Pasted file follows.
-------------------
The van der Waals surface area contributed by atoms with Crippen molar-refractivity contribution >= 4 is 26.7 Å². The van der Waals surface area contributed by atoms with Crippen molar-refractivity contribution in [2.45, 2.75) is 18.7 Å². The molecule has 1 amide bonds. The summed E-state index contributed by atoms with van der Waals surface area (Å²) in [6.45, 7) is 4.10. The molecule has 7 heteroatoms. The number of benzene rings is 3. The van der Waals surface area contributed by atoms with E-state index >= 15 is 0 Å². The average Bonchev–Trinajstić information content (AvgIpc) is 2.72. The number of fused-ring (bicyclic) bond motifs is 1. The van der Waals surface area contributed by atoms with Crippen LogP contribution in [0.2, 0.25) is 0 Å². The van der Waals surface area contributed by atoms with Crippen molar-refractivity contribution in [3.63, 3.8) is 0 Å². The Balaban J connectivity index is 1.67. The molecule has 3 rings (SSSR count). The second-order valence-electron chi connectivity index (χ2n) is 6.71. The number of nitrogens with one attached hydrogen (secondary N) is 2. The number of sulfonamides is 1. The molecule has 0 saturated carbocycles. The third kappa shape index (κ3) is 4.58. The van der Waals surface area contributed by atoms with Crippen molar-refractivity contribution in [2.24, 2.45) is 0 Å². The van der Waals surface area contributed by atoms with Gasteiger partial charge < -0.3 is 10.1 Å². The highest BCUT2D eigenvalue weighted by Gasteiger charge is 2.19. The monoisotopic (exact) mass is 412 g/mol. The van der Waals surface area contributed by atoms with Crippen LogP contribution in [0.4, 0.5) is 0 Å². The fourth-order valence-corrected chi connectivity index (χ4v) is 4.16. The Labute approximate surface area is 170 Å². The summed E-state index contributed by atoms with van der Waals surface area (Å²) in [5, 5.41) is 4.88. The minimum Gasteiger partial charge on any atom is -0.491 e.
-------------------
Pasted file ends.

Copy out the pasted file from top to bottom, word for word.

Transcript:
The van der Waals surface area contributed by atoms with Crippen molar-refractivity contribution >= 4 is 26.7 Å². The van der Waals surface area contributed by atoms with Crippen molar-refractivity contribution in [2.45, 2.75) is 18.7 Å². The molecule has 1 amide bonds. The summed E-state index contributed by atoms with van der Waals surface area (Å²) in [6.45, 7) is 4.10. The molecule has 7 heteroatoms. The number of benzene rings is 3. The van der Waals surface area contributed by atoms with E-state index >= 15 is 0 Å². The average Bonchev–Trinajstić information content (AvgIpc) is 2.72. The number of fused-ring (bicyclic) bond motifs is 1. The van der Waals surface area contributed by atoms with Crippen LogP contribution in [0.2, 0.25) is 0 Å². The van der Waals surface area contributed by atoms with Crippen molar-refractivity contribution in [3.63, 3.8) is 0 Å². The Balaban J connectivity index is 1.67. The molecule has 3 rings (SSSR count). The second-order valence-electron chi connectivity index (χ2n) is 6.71. The number of nitrogens with one attached hydrogen (secondary N) is 2. The number of sulfonamides is 1. The molecule has 0 saturated carbocycles. The third kappa shape index (κ3) is 4.58. The van der Waals surface area contributed by atoms with Crippen molar-refractivity contribution in [2.24, 2.45) is 0 Å². The van der Waals surface area contributed by atoms with Gasteiger partial charge < -0.3 is 10.1 Å². The highest BCUT2D eigenvalue weighted by Gasteiger charge is 2.19. The monoisotopic (exact) mass is 412 g/mol. The van der Waals surface area contributed by atoms with Crippen LogP contribution in [0.4, 0.5) is 0 Å². The fourth-order valence-corrected chi connectivity index (χ4v) is 4.16. The Labute approximate surface area is 170 Å². The summed E-state index contributed by atoms with van der Waals surface area (Å²) in [5, 5.41) is 4.88. The minimum Gasteiger partial charge on any atom is -0.491 e.